The Modulation of Ubiquinone, a Lipid Antioxidant, on Neuronal Voltage-Gated Sodium Current

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Ubiquinone, composed of a 1,4-benzoquinone and naturally produced in the body, actively participates in the mitochondrial redox reaction and functions as an endogenous lipid antioxidant, protecting against peroxidation in the pituitary-dependent hormonal system. However, the questions of if and how ubiquinone directly affects neuronal ionic currents remain largely unsettled. We investigated its effects on ionic currents in pituitary neurons (GH3 and MMQ cells) with the aid of patch-clamp technology. Ubiquinone decreased the peak amplitude of the voltage-gated Na+ current (INa) with a slowing of the inactivation rate. Neither menadione nor superoxide dismutase modified the ubiquinone-induced INa inhibition. In response to an isosceles-triangular ramp pulse, the persistent INa (INa(P)) at high- and low- threshold potentials occurred concurrently with a figure-eight hysteresis loop. With ubiquinone, the INa(P) increased with no change in the intersection voltage, and the magnitude of the voltage-dependent hysteresis of the current was enhanced. Ubiquinone was ineffective in modifying the gating of hyperpolarization-activated cation currents. In MMQ lactotrophs, ubiquinone effectively decreased the amplitude of the INa and the current inactivation rate. In sum, the effects of ubiquinone demonstrated herein occur upstream of its effects on mitochondrial redox processes, involved in its modulation of sodium channels and neuronal excitability.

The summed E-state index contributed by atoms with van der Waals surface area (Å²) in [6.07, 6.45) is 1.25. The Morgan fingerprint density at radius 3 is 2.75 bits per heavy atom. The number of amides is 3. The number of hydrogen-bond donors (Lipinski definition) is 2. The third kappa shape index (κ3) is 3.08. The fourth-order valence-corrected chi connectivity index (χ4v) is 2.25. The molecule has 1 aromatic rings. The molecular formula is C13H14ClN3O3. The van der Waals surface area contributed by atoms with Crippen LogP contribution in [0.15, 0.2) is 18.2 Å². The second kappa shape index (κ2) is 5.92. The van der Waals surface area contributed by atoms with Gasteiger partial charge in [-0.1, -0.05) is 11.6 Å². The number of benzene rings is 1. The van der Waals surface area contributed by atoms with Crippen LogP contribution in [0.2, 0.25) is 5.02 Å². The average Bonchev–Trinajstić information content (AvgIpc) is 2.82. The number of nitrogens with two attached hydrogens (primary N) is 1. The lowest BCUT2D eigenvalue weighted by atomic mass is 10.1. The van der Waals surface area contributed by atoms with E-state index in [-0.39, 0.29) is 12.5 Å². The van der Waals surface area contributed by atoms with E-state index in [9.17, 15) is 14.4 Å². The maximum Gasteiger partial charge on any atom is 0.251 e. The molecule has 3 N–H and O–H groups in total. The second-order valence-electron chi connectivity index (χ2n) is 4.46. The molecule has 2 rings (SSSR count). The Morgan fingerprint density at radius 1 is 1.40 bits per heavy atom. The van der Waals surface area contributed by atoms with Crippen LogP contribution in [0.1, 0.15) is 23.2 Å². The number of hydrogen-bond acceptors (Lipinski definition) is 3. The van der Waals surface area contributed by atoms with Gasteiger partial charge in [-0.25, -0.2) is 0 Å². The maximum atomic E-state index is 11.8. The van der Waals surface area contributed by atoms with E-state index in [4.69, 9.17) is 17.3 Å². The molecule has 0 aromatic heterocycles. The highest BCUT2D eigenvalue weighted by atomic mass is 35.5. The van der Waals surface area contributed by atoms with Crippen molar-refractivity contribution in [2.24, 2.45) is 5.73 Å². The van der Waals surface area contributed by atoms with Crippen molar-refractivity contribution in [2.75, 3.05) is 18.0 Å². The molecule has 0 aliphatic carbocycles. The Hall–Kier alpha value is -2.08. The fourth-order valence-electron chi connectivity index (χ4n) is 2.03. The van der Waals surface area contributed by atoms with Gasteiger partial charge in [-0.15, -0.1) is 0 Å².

Original languageEnglish
Article number3393
Issue number16
Publication statusPublished - 2022 Aug

All Science Journal Classification (ASJC) codes

  • Food Science
  • Nutrition and Dietetics


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